For a country with such a chaotic past, including several recent violent rocket engagements with Israel, Lebanon has had a surprising amount of highly-developed architecture. Add to that the historic nature of the city and its many ancient buildings, and you’ve got a wonderland of architectural design. That could all be gone permanently, however, following this week’s devastating explosion.
The explosion Tuesday was the result, it is being reported, of approximately 2,750 tons of ammonium nitrate located in a warehouse near the port (as well as near two famous historic districts). Ammonium nitrate is the same compound that caused a massive explosion in Tianjin, China, in 2015, and the Texas City Disaster of 1947. However, both of those explosions pale in comparison to the damage done by this event.
At the time of writing, 135 are confirmed dead and nearly 5,000 injured. Among the dead is architect Jean-Marc Bonfils who was known for his “living walls,” which he introduced to Beirut. Those living walls in the East Village Apartments, as well as the architecturally-famed Électricité du Liban headquarters, are now in ruins.
In addition to the loss of significant architectural work, however, is the loss of places to live. It is estimated that nearly 300,000 people will be left homeless now as the city is a wreck. The footage of the explosion so mimicked the look of the nuclear mushroom cloud that social media users, including Arabic news media, started using the Hiroshima-inspired hashtag “Beirutishima” to describe the event.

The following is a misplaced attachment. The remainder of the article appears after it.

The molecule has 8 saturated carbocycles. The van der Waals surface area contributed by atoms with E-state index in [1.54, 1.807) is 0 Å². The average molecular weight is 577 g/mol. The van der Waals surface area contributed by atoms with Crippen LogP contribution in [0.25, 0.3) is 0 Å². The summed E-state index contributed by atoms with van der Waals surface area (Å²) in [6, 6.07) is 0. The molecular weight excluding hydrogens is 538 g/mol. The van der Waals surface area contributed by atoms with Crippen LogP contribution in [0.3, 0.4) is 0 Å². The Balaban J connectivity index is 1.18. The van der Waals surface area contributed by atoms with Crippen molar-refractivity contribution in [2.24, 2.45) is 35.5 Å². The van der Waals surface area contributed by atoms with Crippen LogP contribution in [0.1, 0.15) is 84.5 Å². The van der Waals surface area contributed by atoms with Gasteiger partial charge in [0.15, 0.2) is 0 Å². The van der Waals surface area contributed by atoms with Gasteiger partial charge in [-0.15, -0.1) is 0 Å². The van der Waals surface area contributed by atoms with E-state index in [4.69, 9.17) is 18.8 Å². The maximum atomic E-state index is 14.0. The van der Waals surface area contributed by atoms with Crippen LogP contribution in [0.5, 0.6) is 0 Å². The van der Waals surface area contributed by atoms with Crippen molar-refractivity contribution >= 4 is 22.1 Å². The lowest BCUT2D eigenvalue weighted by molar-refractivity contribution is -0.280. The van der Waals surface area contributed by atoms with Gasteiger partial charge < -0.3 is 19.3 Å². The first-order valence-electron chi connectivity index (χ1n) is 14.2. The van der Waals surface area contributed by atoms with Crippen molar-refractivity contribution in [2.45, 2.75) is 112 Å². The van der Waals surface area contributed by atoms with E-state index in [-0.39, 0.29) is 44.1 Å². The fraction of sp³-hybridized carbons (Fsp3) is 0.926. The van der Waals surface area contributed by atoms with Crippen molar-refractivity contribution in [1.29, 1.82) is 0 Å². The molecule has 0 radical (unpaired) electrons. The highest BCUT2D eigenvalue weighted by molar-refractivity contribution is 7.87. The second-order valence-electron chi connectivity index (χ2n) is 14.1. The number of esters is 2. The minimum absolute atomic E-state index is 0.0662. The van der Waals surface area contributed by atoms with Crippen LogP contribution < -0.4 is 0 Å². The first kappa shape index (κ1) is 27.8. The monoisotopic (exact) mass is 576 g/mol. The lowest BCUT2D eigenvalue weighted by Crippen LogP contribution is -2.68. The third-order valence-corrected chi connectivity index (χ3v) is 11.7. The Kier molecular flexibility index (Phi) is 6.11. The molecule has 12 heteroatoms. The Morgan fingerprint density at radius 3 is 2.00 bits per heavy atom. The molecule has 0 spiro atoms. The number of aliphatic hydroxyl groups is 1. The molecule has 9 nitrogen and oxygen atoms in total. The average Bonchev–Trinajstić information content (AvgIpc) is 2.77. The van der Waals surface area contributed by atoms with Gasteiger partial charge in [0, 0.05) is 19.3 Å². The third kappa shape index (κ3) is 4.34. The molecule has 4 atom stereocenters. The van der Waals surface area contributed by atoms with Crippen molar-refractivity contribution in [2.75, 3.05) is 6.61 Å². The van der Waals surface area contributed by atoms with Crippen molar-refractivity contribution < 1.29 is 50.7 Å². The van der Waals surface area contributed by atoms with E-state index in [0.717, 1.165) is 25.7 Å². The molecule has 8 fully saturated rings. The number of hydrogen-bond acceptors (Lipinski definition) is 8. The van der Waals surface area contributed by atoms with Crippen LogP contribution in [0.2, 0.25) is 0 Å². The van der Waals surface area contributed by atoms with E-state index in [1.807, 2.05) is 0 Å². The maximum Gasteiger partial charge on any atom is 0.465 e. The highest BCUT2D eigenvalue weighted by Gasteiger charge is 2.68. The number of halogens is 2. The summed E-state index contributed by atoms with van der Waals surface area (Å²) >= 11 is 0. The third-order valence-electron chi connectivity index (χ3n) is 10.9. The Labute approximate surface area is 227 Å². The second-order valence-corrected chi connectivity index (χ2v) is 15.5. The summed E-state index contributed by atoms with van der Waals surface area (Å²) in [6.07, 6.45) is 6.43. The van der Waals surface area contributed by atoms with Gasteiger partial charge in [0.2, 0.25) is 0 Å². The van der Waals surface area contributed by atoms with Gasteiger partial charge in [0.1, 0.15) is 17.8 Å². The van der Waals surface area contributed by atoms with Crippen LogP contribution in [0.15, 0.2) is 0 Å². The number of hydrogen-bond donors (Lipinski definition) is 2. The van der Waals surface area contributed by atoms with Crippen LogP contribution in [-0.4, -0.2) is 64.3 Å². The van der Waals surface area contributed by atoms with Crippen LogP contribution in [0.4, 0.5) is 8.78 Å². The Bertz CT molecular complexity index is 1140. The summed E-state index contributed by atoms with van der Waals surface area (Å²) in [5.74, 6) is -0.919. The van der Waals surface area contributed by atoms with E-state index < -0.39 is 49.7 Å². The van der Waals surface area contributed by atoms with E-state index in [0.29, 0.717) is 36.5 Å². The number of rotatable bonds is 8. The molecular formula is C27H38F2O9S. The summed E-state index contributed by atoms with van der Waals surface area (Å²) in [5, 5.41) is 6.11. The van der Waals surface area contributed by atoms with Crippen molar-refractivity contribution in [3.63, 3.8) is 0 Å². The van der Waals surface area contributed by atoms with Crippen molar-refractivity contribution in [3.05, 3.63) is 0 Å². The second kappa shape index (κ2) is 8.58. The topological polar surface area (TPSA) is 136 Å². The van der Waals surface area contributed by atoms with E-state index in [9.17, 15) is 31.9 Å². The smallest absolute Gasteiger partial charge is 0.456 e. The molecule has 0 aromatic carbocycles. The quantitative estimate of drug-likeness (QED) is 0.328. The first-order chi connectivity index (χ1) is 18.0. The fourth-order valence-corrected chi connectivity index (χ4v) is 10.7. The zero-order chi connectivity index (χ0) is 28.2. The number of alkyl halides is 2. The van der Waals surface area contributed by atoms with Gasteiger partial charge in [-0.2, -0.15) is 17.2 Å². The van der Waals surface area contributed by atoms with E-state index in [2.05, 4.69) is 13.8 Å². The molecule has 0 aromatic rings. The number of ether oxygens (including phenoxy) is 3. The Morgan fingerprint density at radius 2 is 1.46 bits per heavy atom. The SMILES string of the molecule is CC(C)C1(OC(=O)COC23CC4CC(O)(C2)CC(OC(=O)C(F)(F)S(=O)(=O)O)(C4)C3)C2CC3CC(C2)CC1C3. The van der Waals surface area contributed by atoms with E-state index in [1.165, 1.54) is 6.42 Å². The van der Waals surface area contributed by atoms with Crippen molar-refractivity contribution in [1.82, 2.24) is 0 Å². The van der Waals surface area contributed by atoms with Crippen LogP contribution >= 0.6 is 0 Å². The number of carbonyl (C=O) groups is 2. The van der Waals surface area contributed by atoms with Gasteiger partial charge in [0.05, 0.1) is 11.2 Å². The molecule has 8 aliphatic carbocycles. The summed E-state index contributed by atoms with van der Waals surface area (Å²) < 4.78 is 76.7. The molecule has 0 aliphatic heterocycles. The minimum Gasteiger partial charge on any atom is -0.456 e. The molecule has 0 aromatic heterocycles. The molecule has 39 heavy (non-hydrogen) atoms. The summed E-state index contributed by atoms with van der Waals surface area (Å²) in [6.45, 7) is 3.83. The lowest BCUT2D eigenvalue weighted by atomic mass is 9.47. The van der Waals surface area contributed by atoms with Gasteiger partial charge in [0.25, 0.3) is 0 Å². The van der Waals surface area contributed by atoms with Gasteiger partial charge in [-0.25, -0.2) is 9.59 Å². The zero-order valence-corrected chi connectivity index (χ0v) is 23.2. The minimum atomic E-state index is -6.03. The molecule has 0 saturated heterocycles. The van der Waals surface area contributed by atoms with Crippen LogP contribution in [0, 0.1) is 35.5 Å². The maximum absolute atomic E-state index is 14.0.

The Beirut government, and the Lebanese government generally, is considered one of the most corrupt in the world, according to the New York Times. One urban planner complained to Architectural Digest that “now, while we scramble to save lives, they’re already manipulating the price of glass.”
Structural analysis has begun on the massive rubble to see what can be saved and what will have to be torn down.
“The damage I’ve seen elsewhere is mainly to roofs and elevated windows; ground floors and lower levels are in better shape,” said one evaluator. “What saved the city, and our homes is the fact that the blast was fireless; otherwise, the whole area would have disappeared.”
Beirut is famously resilient in the face of seemingly endless conflict. Whether it can recover from this devastation, especially with this government in place, remains to be seen. And architects and engineers are just beginning to analyze what this will mean for Beirut’s buildings, aesthetically, structurally, and culturally.